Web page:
A collective of bibliophiles talking about books. Book Fox (vulpes libris): small bibliovorous mammal of overactive imagination and uncommonly large bookshop expenses. Habitat: anywhere the rustle of pages can be heard.
In these days of online book-buying, a browse through a favourite bookshop is a treat. It doesn’t matter that I have no books in mind I know I want to read (I’m so weak-willed about those that I one-click my way to instant gratification), I am incapable of leaving a bookshop without buying at least one book that I never knew I wanted. Last time I was in Hatchards I thought I might break my own rule, until I spotted the cover of a book on one of the tables. Its design was a bold one, of marked up text; such is my fascination with the mechanics of words and text that I just had to take a look, and of course I walked out of the shop with it. Just the thing, I reckoned, for my stalled Novel A Month project, and I was right.
The author, Alex Wade, seems to be a particularly 21st century sort of a renaissance man. He is a lawyer specialising in libel law, a journalist … and a keen surfer. His back catalogue consists of a memoir of his days as a pugilist and two books on surfing. This is his first novel, and in it he distils his life’s experience with the Law and the Press – this time, no surfing. I found his professional world quite irresistible.
The novel is set in the world of the Night Lawyer, working shifts in the editorial offices of the daily press, reading stories for legal risks right up to the deadlines, as the paper comes together. The job is to engage in a game of chicken with the writers, who want to smuggle as much potentially embargoed detail as possible into their stories while staying just on the right side of the law. The Night Lawyer’s scrawled ‘Legal OK’, without the edits that eviscerate their scoop, is what makes them happy. The trust they have to put in the Night Lawyer’s knowledge and experience is infinite. The biggest and most obvious risks come from libel and contempt of court, but there are other pitfalls such as intellectual property infringements – here, Alex Wade’s fund of anecdotes certainly adds to the entertainment value. The Night Lawyer is not glamorous, not highly paid, often moonlighting, yet has a role that is vital in preventing once-great newspapers from catastrophic falls from grace (and we’ve all seen that happen, haven’t we, children).
The Night Lawyer hero of this novel is Harry Flack. We encounter him about to start his last day at work before retirement. He is a legend among night lawyers – unlike those who moonlight, he has chosen to make this unregarded life his vocation, and The Record, if it did but know it, is lucky to have him. He shares a lair with the two revising editors, Dixon and O’Donoghue, who are just as legendary in their own self-effacing role, clarifying, correcting, and arbitrating on style. The three get on famously, as in their different ways they revere words and care about their truth and accuracy, their work underpinning the quality and reliability of the news that the paper prints. I have to say, I became emotionally engaged with these characters – they struck a sympathetic chord in me.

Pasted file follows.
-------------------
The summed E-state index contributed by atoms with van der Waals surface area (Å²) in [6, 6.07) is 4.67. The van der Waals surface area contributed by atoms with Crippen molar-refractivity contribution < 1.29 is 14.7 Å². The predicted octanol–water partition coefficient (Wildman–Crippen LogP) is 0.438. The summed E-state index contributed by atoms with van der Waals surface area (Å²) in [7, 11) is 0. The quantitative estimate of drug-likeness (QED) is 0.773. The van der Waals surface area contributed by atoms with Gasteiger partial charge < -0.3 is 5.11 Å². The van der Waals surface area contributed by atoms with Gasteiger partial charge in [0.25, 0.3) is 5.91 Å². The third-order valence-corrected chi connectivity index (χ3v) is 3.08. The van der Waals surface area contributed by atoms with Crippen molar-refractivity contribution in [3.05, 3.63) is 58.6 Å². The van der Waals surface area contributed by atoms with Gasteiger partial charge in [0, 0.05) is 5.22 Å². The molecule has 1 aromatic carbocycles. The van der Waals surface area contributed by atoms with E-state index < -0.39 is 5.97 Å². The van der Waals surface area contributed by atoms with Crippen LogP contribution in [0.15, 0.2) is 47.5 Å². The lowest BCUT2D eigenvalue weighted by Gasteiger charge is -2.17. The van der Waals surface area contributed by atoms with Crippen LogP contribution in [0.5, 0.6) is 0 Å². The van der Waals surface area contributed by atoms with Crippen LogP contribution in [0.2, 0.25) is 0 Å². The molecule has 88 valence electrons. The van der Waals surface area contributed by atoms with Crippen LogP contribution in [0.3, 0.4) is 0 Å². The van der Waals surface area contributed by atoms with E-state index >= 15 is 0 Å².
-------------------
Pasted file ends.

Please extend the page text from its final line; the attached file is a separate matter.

Harry Flack is a good, conscientious, decent and careful man. He had at the beginning of his career the potential to become a high-profile libel lawyer, such is his aptitude for that branch of the law. But he chooses to efface himself and lead this semi-nocturnal life after a spectacular reversal of fortune in his well-regulated life. By a horrible stroke of fate, the author of his troubles, legendary maverick editor Eddie Conrad, takes over at The Record on Harry Flack’s very last day. Flack has the power in his last shift to take revenge if he will – now read on.
I hugely enjoyed entering this world with Alex Wade. It is obvious that he has packed the novel from his store of experience and anecdote, and he does so with love and respect. Harry Flack as a character comes alive in these pages – his hopes and their disappointment seem very real, his kindness and decency, combined with the inertia that keeps him from making changes in his life, tug at the heart-strings, as we are told his whole life story in effectively structured flashback. His professional world is full of the arcana of the law; in terms of the narrative there is the risk of too much telling over showing, but this is navigated by having a trainee appear to shadow his last shift, who therefore needs to be instructed, gently, just as the reader does – until Flack’s last shift starts to run out of control.
I found this induction into the worlds of the Law and the Press at the unique juncture where they meet utterly fascinating. It is a real page turner, that easily beguiled a long day of train journeys. Alex Wade’s prose has elegance and precision, wit and affection, and the twists and turns of the plot are managed with skill. There is the odd typo (a couple of stray apostrophes in the middle of words for instance), and for the next reprint, someone needs to run a Search and Replace on the word ‘complement’, meaning ‘say something nice to someone’. Once may be a typo – twice seems like a failure to distinguish between two words with different meanings, which is odd in the circumstances.
One of the pleasures of this novel is that it is is hard to place in a genre – its charm for me lies in this outlier status. It has the pace and the coups de theatre of a thriller, but with intellectual in place of physical action, and words as weapons. Overall, the feel and
mood of this novel reminds me of the vintage novels I love so much, and I can pay it no higher compliment.
Alex Wade: Flack’s Last Shift. London: Blue Mark Books, 2106 (pbk ed 2017). 240pp